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(Referência obtida automaticamente do Web of Science, por meio da informação sobre o financiamento pela FAPESP e o número do processo correspondente, incluída na publicação pelos autores.)

Exposure to fluctuating temperatures leads to reduced immunity and to stress response in rattlesnakes

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Autor(es):
Fabricio-Neto, Ailton [1] ; Madelaire, Carla B. [2] ; Gomes, Fernando R. [2] ; Andrade, V, Denis
Número total de Autores: 4
Afiliação do(s) autor(es):
[1] V, Univ Estadual Paulista, Inst Biociencias, Dept Zool, BR-13506900 Rio Claro, SP - Brazil
[2] Univ Sao Paulo, Inst Biociencias, Dept Fisiol, BR-05508900 Sao Paulo, SP - Brazil
Número total de Afiliações: 2
Tipo de documento: Artigo Científico
Fonte: Journal of Experimental Biology; v. 222, n. 22 NOV 2019.
Citações Web of Science: 0
Resumo

Ectothermic organisms often experience considerable variation in their body temperature throughout the circadian cycle. However, studies focusing on the measurement of physiological traits are usually performed under constant temperature regimes. This mismatch between thermal exposure in the field and experimental conditions could act as a stressor agent, as physiological functions are strongly influenced by temperature. Herein, we asked the question whether constant thermal regimes would cause a stress response and impact the immunity of the South American rattlesnake (Crotalus durissus) when compared with a fluctuating thermal regime. We addressed this question by determining heterophil:lymphocyte (H:L) ratio, plasma bacteria-killing ability (BKA) and corticosterone (CORT) levels in snakes kept under a constant temperature regime at 30 degrees C, and under a fluctuating regime that oscillated between 25 degrees C at night and 35 degrees C during the day. The experiments had a mirrored design, in which half of the snakes were subjected to a fluctuating-to-constant treatment, while the other half was exposed to a constant-to-fluctuating treatment. The shift from constant to fluctuating thermal regime was accompanied by an increase in plasma CORT levels, indicating the activation of a stress response. Exposure to a fluctuating thermal regime at the onset of the experiments induced a decrease in the BKA of rattlesnakes. H:L ratio was not affected by treatments and, therefore, the shift between thermal regimes seems to have acted as a low-intensity stressor. Our results suggest that removal from temperatures close to the snake's preferred body temperature triggers a stress response in rattlesnakes. (AU)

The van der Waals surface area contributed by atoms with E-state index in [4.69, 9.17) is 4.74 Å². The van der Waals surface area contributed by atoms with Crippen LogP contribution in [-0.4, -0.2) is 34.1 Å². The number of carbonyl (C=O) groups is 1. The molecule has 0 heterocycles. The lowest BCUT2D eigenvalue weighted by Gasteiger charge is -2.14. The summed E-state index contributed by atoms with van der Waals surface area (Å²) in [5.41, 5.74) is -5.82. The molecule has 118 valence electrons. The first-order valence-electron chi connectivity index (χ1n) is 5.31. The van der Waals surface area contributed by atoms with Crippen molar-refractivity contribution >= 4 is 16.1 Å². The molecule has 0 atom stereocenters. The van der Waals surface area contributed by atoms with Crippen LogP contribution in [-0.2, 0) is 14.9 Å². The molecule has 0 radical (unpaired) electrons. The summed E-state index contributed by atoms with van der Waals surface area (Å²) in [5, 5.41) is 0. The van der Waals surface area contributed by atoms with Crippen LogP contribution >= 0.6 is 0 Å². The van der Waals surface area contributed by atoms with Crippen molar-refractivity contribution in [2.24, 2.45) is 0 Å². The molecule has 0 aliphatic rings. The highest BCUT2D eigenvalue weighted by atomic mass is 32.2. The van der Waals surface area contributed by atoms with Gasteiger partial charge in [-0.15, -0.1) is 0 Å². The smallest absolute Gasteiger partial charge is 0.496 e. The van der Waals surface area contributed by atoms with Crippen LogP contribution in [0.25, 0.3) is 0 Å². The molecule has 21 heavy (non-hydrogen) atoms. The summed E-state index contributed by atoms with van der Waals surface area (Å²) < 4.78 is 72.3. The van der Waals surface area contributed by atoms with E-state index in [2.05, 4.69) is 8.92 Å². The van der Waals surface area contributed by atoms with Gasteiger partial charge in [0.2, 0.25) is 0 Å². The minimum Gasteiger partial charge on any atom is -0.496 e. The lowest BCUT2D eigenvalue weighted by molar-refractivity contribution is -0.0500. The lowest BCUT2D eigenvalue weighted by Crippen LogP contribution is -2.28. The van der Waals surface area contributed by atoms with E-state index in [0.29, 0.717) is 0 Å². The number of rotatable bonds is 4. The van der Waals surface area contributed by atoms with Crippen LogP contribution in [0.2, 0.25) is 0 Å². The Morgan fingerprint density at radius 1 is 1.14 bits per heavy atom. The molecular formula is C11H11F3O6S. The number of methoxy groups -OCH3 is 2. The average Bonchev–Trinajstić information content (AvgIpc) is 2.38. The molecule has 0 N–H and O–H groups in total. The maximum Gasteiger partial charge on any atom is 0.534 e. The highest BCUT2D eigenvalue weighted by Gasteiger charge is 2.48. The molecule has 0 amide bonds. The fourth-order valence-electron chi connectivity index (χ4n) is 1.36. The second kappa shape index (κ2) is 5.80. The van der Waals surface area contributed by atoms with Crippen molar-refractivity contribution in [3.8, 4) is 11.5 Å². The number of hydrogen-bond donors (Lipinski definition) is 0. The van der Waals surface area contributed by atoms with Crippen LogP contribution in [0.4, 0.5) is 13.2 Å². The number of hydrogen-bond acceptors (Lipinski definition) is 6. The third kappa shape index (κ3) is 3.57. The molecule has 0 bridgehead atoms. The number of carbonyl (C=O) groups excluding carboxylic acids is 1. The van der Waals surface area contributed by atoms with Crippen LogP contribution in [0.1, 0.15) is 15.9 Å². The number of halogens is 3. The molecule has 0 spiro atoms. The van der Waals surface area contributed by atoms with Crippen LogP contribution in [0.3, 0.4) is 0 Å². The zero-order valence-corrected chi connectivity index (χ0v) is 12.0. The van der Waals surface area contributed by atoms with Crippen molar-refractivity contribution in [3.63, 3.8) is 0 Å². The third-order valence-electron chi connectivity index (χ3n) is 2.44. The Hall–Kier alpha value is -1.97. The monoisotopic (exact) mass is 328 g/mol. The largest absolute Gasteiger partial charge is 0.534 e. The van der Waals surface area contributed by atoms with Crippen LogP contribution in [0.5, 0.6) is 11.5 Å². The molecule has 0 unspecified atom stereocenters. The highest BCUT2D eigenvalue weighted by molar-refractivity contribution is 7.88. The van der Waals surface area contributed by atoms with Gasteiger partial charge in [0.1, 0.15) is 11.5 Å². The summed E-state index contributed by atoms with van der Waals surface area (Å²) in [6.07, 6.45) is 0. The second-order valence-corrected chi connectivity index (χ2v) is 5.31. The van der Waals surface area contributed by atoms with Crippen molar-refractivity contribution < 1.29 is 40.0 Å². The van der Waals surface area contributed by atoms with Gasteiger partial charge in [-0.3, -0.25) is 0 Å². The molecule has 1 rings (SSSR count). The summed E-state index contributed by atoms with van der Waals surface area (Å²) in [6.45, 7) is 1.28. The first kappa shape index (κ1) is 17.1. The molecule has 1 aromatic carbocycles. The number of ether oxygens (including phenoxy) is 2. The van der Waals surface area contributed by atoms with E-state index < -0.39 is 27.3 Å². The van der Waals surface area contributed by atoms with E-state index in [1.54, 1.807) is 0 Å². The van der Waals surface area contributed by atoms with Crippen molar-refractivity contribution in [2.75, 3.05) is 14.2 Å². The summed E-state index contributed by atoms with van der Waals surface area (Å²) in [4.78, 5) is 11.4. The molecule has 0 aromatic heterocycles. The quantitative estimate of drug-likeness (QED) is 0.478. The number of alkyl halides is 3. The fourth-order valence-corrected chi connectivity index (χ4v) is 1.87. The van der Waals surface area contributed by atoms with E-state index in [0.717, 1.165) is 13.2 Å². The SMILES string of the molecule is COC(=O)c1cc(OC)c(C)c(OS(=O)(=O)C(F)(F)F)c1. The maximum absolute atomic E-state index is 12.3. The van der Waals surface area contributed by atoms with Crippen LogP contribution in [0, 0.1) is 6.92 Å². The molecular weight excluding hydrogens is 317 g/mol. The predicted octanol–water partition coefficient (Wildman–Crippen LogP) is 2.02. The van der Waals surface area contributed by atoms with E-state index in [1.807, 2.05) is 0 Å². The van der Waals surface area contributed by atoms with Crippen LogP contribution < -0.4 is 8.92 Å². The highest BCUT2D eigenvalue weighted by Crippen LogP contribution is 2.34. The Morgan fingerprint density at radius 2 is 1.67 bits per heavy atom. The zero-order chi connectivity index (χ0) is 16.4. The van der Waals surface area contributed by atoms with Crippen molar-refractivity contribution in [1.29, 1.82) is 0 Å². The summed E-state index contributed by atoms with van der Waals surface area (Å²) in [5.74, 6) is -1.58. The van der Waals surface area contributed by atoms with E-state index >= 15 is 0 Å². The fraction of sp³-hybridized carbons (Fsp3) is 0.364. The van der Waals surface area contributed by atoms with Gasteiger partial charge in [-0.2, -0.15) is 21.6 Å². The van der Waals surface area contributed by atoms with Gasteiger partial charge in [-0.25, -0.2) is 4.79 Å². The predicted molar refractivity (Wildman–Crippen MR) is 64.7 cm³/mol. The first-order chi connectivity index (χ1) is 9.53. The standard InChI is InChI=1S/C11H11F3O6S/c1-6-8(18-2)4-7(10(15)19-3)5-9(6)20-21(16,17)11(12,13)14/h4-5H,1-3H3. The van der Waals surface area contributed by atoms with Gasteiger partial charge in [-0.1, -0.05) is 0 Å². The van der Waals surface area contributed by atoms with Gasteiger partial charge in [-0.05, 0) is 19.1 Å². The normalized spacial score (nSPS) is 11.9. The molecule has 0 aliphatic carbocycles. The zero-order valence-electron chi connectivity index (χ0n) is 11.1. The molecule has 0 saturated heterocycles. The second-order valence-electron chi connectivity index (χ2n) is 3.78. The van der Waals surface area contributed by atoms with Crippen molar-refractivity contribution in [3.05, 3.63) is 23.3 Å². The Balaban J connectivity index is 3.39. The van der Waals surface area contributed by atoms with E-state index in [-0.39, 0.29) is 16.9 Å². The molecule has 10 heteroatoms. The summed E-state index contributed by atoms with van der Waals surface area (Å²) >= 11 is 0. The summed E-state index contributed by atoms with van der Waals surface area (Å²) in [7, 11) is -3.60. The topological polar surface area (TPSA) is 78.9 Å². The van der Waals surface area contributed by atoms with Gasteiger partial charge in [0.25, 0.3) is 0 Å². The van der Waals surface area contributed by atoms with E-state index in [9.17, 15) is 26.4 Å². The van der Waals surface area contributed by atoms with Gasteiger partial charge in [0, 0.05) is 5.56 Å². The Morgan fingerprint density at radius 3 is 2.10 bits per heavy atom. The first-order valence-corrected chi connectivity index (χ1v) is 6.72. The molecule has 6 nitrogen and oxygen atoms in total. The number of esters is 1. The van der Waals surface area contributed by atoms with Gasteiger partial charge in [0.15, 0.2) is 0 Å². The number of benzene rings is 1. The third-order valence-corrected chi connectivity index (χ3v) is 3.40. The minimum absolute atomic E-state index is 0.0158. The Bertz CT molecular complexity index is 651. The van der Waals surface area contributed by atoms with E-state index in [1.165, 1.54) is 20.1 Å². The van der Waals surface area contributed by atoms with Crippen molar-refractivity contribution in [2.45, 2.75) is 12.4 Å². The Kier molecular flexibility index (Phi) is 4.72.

Processo FAPESP: 14/16320-7 - Impactos das mudanças climáticas e ambientais sobre a fauna: uma abordagem integrativa
Beneficiário:Carlos Arturo Navas Iannini
Linha de fomento: Auxílio à Pesquisa - Programa de Pesquisa sobre Mudanças Climáticas Globais - Temático